• The Forest of Hands and Teeth by Carrie Ryan:

Through twists and turns of fate, orphaned Mary seeks knowledge of life, love, and especially what lies beyond her walled village and the surrounding forest, where dwell the Unconsecrated, aggressive flesh-eating people who were once dead.

  • Hold Still by Nina LaCour:

Caitlin wrestles with her feelings of devastation and helplessness after her friend Ingrid commits suicide, and she turns to her family and newfound friends for help while encountering love, broadening her horizons, and using Ingrid’s journal to heal.

  • If I Stay by Gayle Forman:

While in a coma following an automobile accident that killed her parents and younger brother, seventeen-year-old Mia, a gifted cellist, weighs whether to live with her grief–or join her family in death, leaving her boyfriend and the world.

  • Jerk, California by Jonathan Friesen:

Plagued by Tourette’s syndrome and a stepfather who despises him, Sam meets an old man in his small Minnesota town who sends him on a road trip designed to help him discover the truth about his life.

  • King of the Screwups by K. L. Going:

Liam Geller is one of the most popular boys in school but can’t seem to do anything right in the eyes of his father; so he goes to live with his homosexual, rocker uncle who helps him to understand that there is much more to him than his father will ever see.

  • Muchacho by LouAnne Johnson:

Living in a neighborhood of drug dealers and gangs in New Mexico, high school junior Eddie Corazon, a juvenile delinquent-in-training, falls in love with a girl who inspires him to rethink his life and his choices.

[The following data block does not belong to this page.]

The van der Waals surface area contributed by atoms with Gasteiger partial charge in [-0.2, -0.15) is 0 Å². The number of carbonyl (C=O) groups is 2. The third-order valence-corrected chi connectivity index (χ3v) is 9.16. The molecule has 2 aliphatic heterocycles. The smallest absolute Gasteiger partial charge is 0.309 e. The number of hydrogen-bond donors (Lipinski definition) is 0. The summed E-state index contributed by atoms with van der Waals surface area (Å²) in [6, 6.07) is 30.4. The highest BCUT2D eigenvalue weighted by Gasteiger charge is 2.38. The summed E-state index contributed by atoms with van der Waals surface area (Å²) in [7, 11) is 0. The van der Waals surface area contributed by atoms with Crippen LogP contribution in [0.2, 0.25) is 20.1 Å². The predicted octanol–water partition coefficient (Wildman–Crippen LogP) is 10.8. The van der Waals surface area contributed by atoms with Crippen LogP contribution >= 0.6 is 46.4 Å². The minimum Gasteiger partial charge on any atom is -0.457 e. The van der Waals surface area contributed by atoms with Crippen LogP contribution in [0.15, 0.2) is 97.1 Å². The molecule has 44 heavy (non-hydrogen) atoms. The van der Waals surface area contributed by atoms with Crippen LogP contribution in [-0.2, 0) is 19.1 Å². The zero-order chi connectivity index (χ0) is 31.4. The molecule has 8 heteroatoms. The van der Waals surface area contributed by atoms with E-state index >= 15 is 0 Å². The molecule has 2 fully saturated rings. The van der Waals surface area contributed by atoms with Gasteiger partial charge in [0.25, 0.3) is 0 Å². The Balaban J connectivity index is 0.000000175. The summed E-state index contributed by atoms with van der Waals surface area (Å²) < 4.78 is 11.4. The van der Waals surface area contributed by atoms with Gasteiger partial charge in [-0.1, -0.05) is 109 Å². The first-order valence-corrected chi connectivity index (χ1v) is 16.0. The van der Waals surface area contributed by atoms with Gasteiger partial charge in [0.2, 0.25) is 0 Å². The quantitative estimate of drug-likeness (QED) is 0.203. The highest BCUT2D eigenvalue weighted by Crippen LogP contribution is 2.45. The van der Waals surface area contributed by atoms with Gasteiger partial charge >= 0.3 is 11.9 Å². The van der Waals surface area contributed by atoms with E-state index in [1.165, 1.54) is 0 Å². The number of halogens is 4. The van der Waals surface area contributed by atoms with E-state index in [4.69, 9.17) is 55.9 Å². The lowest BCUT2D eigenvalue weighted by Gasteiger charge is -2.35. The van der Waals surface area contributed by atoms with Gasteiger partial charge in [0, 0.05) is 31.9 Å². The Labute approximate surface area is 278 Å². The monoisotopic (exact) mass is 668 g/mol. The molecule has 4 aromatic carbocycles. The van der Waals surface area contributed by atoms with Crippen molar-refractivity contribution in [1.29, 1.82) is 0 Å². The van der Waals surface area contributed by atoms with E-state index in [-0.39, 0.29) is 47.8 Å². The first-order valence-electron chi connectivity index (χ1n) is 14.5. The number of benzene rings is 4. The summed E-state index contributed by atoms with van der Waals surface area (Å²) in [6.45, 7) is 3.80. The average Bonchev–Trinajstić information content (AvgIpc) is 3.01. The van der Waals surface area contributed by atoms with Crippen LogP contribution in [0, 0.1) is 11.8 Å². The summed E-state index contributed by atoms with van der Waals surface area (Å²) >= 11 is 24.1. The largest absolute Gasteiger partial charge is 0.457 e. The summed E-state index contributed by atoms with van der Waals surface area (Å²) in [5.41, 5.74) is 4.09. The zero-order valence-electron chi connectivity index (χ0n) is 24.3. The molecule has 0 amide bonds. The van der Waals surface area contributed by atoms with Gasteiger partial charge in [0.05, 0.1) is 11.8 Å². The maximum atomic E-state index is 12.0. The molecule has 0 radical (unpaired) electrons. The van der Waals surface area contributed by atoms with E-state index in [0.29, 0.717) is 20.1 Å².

• North of Beautiful by Justina Chen Headley:

Terra, a sensitive, artistic high school senior born with a facial port-wine stain, struggles with issues of inner and outer beauty with the help of a new Goth friend named Jacob.

  • The Orange Houses by Paul Griffin:

Tamika, a 15-year-old hearing-impaired girl; Jimmi, an 18-year-old veteran who stopped taking his anti-psychotic medication; and sixteen-year-old Fatima, an illegal immigrant from Africa, meet and connect in their Bronx, New York neighborhood with devastating results.

  • Shiver by Maggie Stiefvater:

In all the years she has watched the wolves in the woods behind her house, Grace has been particularly drawn to an unusual yellow-eyed wolf who, in his turn, has been watching her with increasing intensity.

  • Skinned by Robin Wasserman:

Lia Kahn’s family pays for the most advanced medical technology to save her when her body is devastated in a horrible accident, but when the operations are complete, Lia remains alive, but her body does not.

  • Wintergirls by Laurie Halse Anderson:

Eighteen-year-old Lia comes to terms with her best friend’s death from anorexia as she struggles with the same disorder.

  • The Year We Disappeared: A Father-Daughter Memoir by Cylin and John Busby:

Father and daughter share their memories of the challenges they faced after being forced to go into hiding in order to protect themselves from a killer who had already shot John, a police officer, once and was determined to finish the job.